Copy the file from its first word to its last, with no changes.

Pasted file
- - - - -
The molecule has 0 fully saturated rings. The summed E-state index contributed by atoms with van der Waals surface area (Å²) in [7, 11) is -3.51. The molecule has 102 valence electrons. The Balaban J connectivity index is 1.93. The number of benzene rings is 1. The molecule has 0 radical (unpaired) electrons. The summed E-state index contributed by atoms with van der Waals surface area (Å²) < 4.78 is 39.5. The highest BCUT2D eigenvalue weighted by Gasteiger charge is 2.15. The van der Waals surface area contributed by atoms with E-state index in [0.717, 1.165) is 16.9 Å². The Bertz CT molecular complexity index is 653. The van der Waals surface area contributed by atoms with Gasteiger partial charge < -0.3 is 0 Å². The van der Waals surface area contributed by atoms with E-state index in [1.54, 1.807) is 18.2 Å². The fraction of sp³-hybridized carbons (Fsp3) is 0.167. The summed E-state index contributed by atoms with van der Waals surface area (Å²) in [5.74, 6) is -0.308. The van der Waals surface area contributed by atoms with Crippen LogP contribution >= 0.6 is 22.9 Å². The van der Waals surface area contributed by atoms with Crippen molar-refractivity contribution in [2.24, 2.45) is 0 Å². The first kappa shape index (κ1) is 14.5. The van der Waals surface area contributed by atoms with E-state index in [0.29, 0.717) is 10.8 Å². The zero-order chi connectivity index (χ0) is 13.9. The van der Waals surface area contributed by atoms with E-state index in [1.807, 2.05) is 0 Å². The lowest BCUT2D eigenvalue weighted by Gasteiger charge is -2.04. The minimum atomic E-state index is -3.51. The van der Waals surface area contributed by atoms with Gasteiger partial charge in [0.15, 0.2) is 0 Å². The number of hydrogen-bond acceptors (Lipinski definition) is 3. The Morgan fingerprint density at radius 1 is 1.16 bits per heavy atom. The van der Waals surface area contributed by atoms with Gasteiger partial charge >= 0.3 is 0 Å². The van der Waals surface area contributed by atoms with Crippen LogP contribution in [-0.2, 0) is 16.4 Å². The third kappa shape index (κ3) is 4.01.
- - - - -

The molecule has 0 fully saturated rings. The summed E-state index contributed by atoms with van der Waals surface area (Å²) in [7, 11) is -3.51. The molecule has 102 valence electrons. The Balaban J connectivity index is 1.93. The number of benzene rings is 1. The molecule has 0 radical (unpaired) electrons. The summed E-state index contributed by atoms with van der Waals surface area (Å²) < 4.78 is 39.5. The highest BCUT2D eigenvalue weighted by Gasteiger charge is 2.15. The van der Waals surface area contributed by atoms with E-state index in [0.717, 1.165) is 16.9 Å². The Bertz CT molecular complexity index is 653. The van der Waals surface area contributed by atoms with Gasteiger partial charge < -0.3 is 0 Å². The van der Waals surface area contributed by atoms with E-state index in [1.54, 1.807) is 18.2 Å². The fraction of sp³-hybridized carbons (Fsp3) is 0.167. The summed E-state index contributed by atoms with van der Waals surface area (Å²) in [5.74, 6) is -0.308. The van der Waals surface area contributed by atoms with Crippen LogP contribution >= 0.6 is 22.9 Å². The van der Waals surface area contributed by atoms with Crippen molar-refractivity contribution in [2.24, 2.45) is 0 Å². The first kappa shape index (κ1) is 14.5. The van der Waals surface area contributed by atoms with E-state index in [0.29, 0.717) is 10.8 Å². The zero-order chi connectivity index (χ0) is 13.9. The van der Waals surface area contributed by atoms with E-state index in [1.807, 2.05) is 0 Å². The lowest BCUT2D eigenvalue weighted by Gasteiger charge is -2.04. The minimum atomic E-state index is -3.51. The van der Waals surface area contributed by atoms with Gasteiger partial charge in [0.15, 0.2) is 0 Å². The number of hydrogen-bond acceptors (Lipinski definition) is 3. The Morgan fingerprint density at radius 1 is 1.16 bits per heavy atom. The van der Waals surface area contributed by atoms with Gasteiger partial charge >= 0.3 is 0 Å². The van der Waals surface area contributed by atoms with Crippen LogP contribution in [-0.2, 0) is 16.4 Å². The third kappa shape index (κ3) is 4.01.